Friday, May 16, 2008

That pesky English suffix

English can be hard. Here's a letter to my Book of Days co-editor, Diana Schuetz, the estimable and English-savvy Friendly Fixer (FF) from Wyoming, USA:

Dear FF,

As I mentioned some months ago, I have switched from the 'standard English' (originally French) '-ise' verb ending to the 'American' '-ize', because I see common sense in it.

The familiar English suffixes are usually '-ise', but sometimes, maddeningly, '-ize', and I believe it depends on whether the word's root is French or Graeco-Latin. Almost nobody these days can deal with this arcane principle. I'm not frightfully bad at English, I have a BA in the study of English linguistics and literature, and can read passably well in French (I have no Greek or Latin), but I could never figure how to apply the rule, so I doubt that large numbers of my countrypeople can.

I've worked with quite a few excellent editors and proofreaders but have never known another who was in command of the convention as it is commonly applied Down Under. So I ditched it, and feel good about my decision, regardless of the fact that some of the two billion (and counting) traditional English speakers now probably see me as something of a language traitor. However, I note that Australia is especially entrenched in the French suffix (woe betide any Aussie who uses a Yank 'z' -- he is worse than a cheese-eating surrender monkey), and many people in Commonwealth countries now use '-ize'.

I was pleased to discover that I have Fowler's Modern English Usage and the Oxford English Dictionary on my side:
"Indeed, the OED firmly deprecates this usage [the -ise suffix], stating, '[T]he suffix…, whatever the element to which it is added, is in its origin the Gr[eek] -ιζειν, L[atin] -izāre; and, as the pronunciation is also with z, there is no reason why in English the special French spelling in -iser should be followed, in opposition to that which is at once etymological and phonetic.'"
Source: Wikipedia
However, now I'm having trouble with what seem to be inconsistencies in the American usage. Are you aware of these? Vide:
Advertise, advise, apprise, arise, chastise, circumcise, incise, excise, comprise, compromise, demise, despise, devise, disguise, exercise, franchise, improvise, revise, supervise, surmise, surprise, and televise (etc?).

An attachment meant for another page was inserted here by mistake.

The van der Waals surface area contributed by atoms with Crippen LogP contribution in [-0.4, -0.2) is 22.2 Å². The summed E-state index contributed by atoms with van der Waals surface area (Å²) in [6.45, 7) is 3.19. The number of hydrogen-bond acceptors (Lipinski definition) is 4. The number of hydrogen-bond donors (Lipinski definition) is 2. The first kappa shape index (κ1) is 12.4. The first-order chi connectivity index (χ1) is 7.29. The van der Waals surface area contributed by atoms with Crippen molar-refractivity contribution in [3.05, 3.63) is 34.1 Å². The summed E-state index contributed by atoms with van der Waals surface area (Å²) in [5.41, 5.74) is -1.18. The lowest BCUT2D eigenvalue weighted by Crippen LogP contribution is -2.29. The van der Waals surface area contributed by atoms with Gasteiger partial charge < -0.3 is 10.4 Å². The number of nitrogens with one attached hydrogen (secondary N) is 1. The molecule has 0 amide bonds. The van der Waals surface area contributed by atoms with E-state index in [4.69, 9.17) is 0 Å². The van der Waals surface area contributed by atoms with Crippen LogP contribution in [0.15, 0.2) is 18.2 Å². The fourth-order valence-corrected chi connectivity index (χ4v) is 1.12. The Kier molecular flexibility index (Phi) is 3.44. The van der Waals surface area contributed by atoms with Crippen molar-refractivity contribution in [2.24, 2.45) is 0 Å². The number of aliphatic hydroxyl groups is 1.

How the hell do you guys remember these, and why? Would Noah Webster, who reformed your spelling all those years ago, approve? Do you ever see these words with '-ize' endings?

I fear I shall have to learn these pesky words by rote. Is that how it's done, or do I now memorIZE a mnemonic?


Update: Diana replies:
Part of the problem with the list you give of American words that end in -ise is that the -ise isn't a suffix in those words – it's part of the word itself (advert isn't an American abbreviation, so the preceding still applies). The ending -ize would be different from British or Australian use if it was a suffix of a word that could exist on its own, such as "sterilize" – "sterile" plus "-ize."

Yes, we have memorized from childhood which words are spelled with an -ise and which with an -ize (no mnemonics that I'm aware of); though, as we get away from using a particular word often, we are relegated to looking it up in the dictionary, just to be certain! You will not be surprised to hear, I'm sure, that the people who have difficulty spelling the listed words also can't spell many other words! The usage, or misusage, of "loose" and "lose" come immediately to mind.

I hope this sheds at least a small amount of light on the reason for the -ise in the words you listed, even if it doesn't solve the issue of how to know when to use which ending!

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